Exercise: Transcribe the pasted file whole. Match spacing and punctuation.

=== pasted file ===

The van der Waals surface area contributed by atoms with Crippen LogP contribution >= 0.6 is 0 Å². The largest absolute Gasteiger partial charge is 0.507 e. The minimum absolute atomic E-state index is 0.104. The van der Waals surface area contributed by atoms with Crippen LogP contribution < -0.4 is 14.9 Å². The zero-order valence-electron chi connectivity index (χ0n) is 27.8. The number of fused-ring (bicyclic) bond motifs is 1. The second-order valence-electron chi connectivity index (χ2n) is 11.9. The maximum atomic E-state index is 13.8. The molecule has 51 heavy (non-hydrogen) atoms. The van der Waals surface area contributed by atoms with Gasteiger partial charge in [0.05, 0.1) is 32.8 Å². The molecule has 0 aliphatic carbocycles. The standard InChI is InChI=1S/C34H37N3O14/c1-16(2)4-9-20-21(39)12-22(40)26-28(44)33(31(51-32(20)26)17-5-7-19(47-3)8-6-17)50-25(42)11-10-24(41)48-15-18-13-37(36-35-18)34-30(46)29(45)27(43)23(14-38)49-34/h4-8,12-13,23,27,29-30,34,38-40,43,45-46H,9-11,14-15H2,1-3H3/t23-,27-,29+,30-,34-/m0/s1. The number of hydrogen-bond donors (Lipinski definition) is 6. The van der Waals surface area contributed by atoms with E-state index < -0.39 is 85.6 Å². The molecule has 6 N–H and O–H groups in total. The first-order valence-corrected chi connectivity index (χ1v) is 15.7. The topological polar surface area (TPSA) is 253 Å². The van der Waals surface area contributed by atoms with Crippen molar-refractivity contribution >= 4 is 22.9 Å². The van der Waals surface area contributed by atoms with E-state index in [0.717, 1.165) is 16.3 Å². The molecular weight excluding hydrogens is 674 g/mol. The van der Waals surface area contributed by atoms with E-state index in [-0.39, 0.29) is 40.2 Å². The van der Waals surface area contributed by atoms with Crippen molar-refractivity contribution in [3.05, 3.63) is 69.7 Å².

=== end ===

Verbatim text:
The van der Waals surface area contributed by atoms with Crippen LogP contribution >= 0.6 is 0 Å². The largest absolute Gasteiger partial charge is 0.507 e. The minimum absolute atomic E-state index is 0.104. The van der Waals surface area contributed by atoms with Crippen LogP contribution < -0.4 is 14.9 Å². The zero-order valence-electron chi connectivity index (χ0n) is 27.8. The number of fused-ring (bicyclic) bond motifs is 1. The second-order valence-electron chi connectivity index (χ2n) is 11.9. The maximum atomic E-state index is 13.8. The molecule has 51 heavy (non-hydrogen) atoms. The van der Waals surface area contributed by atoms with Gasteiger partial charge in [0.05, 0.1) is 32.8 Å². The molecule has 0 aliphatic carbocycles. The standard InChI is InChI=1S/C34H37N3O14/c1-16(2)4-9-20-21(39)12-22(40)26-28(44)33(31(51-32(20)26)17-5-7-19(47-3)8-6-17)50-25(42)11-10-24(41)48-15-18-13-37(36-35-18)34-30(46)29(45)27(43)23(14-38)49-34/h4-8,12-13,23,27,29-30,34,38-40,43,45-46H,9-11,14-15H2,1-3H3/t23-,27-,29+,30-,34-/m0/s1. The number of hydrogen-bond donors (Lipinski definition) is 6. The van der Waals surface area contributed by atoms with E-state index < -0.39 is 85.6 Å². The molecule has 6 N–H and O–H groups in total. The first-order valence-corrected chi connectivity index (χ1v) is 15.7. The topological polar surface area (TPSA) is 253 Å². The van der Waals surface area contributed by atoms with Crippen molar-refractivity contribution >= 4 is 22.9 Å². The van der Waals surface area contributed by atoms with E-state index in [0.717, 1.165) is 16.3 Å². The molecular weight excluding hydrogens is 674 g/mol. The van der Waals surface area contributed by atoms with E-state index in [-0.39, 0.29) is 40.2 Å². The van der Waals surface area contributed by atoms with Crippen molar-refractivity contribution in [3.05, 3.63) is 69.7 Å².